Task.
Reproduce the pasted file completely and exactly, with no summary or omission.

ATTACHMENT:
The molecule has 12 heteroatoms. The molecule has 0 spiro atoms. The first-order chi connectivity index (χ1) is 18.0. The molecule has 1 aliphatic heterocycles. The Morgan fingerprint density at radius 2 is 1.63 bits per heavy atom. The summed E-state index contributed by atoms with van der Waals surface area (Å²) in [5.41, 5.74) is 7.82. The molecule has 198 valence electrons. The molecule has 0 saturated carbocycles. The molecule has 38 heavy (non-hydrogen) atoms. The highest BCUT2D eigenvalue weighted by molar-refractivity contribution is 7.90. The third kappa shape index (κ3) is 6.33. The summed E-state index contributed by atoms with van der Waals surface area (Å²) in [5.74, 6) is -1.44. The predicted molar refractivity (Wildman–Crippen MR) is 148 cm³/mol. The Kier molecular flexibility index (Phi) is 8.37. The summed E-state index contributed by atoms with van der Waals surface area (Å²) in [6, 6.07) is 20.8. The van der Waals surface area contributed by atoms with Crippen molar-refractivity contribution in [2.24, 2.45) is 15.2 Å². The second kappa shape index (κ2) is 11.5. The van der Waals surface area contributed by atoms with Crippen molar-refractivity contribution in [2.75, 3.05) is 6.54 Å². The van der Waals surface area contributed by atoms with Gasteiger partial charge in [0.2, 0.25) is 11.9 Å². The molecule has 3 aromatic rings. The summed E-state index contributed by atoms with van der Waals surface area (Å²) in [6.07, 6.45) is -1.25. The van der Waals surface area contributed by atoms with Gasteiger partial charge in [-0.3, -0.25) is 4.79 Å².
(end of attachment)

The molecule has 12 heteroatoms. The molecule has 0 spiro atoms. The first-order chi connectivity index (χ1) is 18.0. The molecule has 1 aliphatic heterocycles. The Morgan fingerprint density at radius 2 is 1.63 bits per heavy atom. The summed E-state index contributed by atoms with van der Waals surface area (Å²) in [5.41, 5.74) is 7.82. The molecule has 198 valence electrons. The molecule has 0 saturated carbocycles. The molecule has 38 heavy (non-hydrogen) atoms. The highest BCUT2D eigenvalue weighted by molar-refractivity contribution is 7.90. The third kappa shape index (κ3) is 6.33. The summed E-state index contributed by atoms with van der Waals surface area (Å²) in [5.74, 6) is -1.44. The predicted molar refractivity (Wildman–Crippen MR) is 148 cm³/mol. The Kier molecular flexibility index (Phi) is 8.37. The summed E-state index contributed by atoms with van der Waals surface area (Å²) in [6, 6.07) is 20.8. The van der Waals surface area contributed by atoms with Crippen molar-refractivity contribution in [2.24, 2.45) is 15.2 Å². The second kappa shape index (κ2) is 11.5. The van der Waals surface area contributed by atoms with Crippen molar-refractivity contribution in [2.75, 3.05) is 6.54 Å². The van der Waals surface area contributed by atoms with Gasteiger partial charge in [0.2, 0.25) is 11.9 Å². The molecule has 3 aromatic rings. The summed E-state index contributed by atoms with van der Waals surface area (Å²) in [6.07, 6.45) is -1.25. The van der Waals surface area contributed by atoms with Gasteiger partial charge in [-0.3, -0.25) is 4.79 Å².